- 1-2 servings of Slow-cooked Lamb Leg (prepared without any plant foods)*
- 6-8oz of Chinook (King) Salmon cooked in tallow or bacon fat*
*Supplement your meal with a few ounces of organ meats (especially liver), oysters, and/or wild-caught whole sardines for a healthier carnivore diet.
Discover more keto friendly carnivore diet recipes here.
Carnivore vs. The Keto Diet: Is the Carnivore Diet Keto?
Any diet that promotes sustained ketosis is technically a ketogenic diet. You can do this by eating all plant foods (i.e., with a vegan ketogenic diet), a mix of healthy animal and plant foods (i.e., with a Mediterranean keto diet), or with 100% meat diet (i.e., a keto carnivore diet).
As long as you restrict carbs low enough and eat the right amount of fat and protein to sustain ketosis, your diet is technically a keto diet.
The carnivore diet, in particular, primarily consists of food with almost zero carbs, which will restrict carb intake lower than a mixed keto diet. Though this can put you on the fast track to ketosis, strict carnivorism is not the golden ticket to a keto lifestyle. It is crucial that you monitor your protein intake as well.
Optimizing Your Carnivore Diet for Ketosis: Protein Intake Essentials
Without consuming the right balance of protein and fats, you may keep yourself from ketosis if your protein intake is high enough to increase insulin levels and suppress ketogenesis. The right strategy, however, is not to restrict protein.
By limiting protein intake, appetite levels and cravings tend to increase while precious muscle mass is broken down and repurposed. Over time, the underconsumption of protein can promote a skinny fat body composition by causing us to lose weight from all the wrong places.
The optimal strategy for protein intake is to eat the right amount based on your activity levels and body composition goals. You can find out what this means for you by using our keto calculator.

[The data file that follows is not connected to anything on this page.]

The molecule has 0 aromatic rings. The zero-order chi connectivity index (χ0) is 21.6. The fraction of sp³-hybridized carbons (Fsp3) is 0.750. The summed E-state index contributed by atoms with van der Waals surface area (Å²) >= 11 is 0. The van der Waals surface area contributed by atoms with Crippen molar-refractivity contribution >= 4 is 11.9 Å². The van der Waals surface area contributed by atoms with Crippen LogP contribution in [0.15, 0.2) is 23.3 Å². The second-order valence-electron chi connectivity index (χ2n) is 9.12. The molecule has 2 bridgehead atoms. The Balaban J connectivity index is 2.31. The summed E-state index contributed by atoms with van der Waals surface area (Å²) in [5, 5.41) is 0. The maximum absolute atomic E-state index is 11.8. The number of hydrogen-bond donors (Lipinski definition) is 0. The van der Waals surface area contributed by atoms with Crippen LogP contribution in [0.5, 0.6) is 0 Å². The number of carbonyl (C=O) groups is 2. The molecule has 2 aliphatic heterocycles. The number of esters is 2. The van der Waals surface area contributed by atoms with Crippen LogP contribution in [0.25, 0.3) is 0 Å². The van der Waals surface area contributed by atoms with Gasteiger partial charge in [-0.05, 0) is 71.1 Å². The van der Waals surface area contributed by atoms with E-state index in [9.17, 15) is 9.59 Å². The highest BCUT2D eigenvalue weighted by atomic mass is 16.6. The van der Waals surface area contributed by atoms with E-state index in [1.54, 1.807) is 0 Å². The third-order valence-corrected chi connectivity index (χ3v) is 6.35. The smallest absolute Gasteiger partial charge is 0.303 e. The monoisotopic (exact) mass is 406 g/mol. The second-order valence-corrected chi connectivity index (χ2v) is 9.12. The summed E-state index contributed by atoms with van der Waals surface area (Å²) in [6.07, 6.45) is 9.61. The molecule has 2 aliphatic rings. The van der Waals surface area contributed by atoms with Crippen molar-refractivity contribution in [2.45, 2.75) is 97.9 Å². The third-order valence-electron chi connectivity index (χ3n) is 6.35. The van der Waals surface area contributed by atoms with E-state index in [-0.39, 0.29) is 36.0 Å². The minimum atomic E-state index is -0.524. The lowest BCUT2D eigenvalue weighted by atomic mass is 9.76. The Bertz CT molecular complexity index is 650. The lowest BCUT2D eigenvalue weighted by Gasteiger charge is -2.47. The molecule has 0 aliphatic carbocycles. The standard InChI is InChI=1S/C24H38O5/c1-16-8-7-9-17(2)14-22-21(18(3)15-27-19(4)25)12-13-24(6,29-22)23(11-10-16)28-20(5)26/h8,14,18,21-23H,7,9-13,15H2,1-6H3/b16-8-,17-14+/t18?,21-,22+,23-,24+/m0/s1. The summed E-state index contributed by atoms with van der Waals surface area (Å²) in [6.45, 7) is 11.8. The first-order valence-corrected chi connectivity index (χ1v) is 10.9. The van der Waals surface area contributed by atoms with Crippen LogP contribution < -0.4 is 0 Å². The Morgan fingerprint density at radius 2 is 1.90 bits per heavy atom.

In general, most keto dieters will have no issue sustaining ketosis when they follow these guidelines:
- If you are sedentary — consume 0.6 – 0.8g of protein per pound of lean body mass.
- If you are regularly active — have 0.8 – 1.0g of protein per pound of lean body mass.
- If you lift weights — eat 1.0 – 1.2g of protein per pound of lean body mass.
Since carnivore dieters typically consume fewer carbs and calories, you may be able to eat slightly more protein than the top end of the above ranges without suppressing ketosis.
That being said, the effect of protein consumption on ketosis varies significantly from person to person. If you’d like to learn more about the relationship between protein & keto and how this applies to you, check out our guide to protein consumption and ketosis.
Key Takeaways: The Carnivore Diet & You
Given the highly restrictive nature of the carnivore diet, this approach comes with a massive potential for risks and benefits, depending on who adopts the diet.
According to the before & after anecdotes, the carnivore diet can help those with certain autoimmune conditions and digestive issues that are provoked by plant foods. It also has the potential to suppress appetite, promote significant amounts of fat loss, and preserve more muscle mass than other popular diets.
However, the research literature on other dietary patterns indicates that a carnivore diet comes with several risks as well. Among the potential harms are an increased risk of heart disease, cancer (with meat cooked at high temperatures), nutrient deficiencies, gut issues, and hormonal dysregulation.
If you decide to experiment with carnivorism, it is crucial that you consult your healthcare practitioner and monitor your health and well-being throughout the process. After 1-2 months of following your new approach, you will have a good idea of whether or not the diet is right for you.
To help you formulate the optimal plan for your health and fat loss goals, we’ve included several resources that will help you get the results you want:
- How to know if keto, carnivore, or any other diet is right for you
- How to lose weight
- A guide to weight loss plateaus
- Use our keto calculator to help personalize your diet
- Carnivore Diet Review: Benefits, Downsides, and Sample Menu — Healthline
- The Ketogenic Mediterranean Diet: Optimal Health and Weight Loss — Ruled.me
- What to Eat on a Carnivore Diet. Your Carnivore Diet Meal Plan! — Carnivore MD
- The Ketogenic Diet and Heart Disease — Ruled.me
- Vitamin E and cardiovascular disease. — NCBI
- High-protein, reduced-carbohydrate weight-loss diets promote metabolite profiles likely to be detrimental to colonic health. — NCBI
- Learn How To Avoid The Keto Flu [Symptoms & Remedies] — Ruled.me
- Well-done Meat Intake, Heterocyclic Amine Exposure, and Cancer Risk — NCBI
- Classification and Diagnosis of Diabetes: Standards of Medical Care in Diabetes—2018 | Diabetes Care — American Diabetes Association
- What is Ketosis? — Ruled.me
- Episode 385 – Dr. Shawn Baker – Carnivore Diet and Dr. Baker’s Blood Work — Robb Wolf
- A practical guide to male hypogonadism in the primary care setting — NCBI
- Phytonutrients as therapeutic agents. — NCBI
- Brush On The Marinade, Hold Off The Cancerous Compounds — Science Daily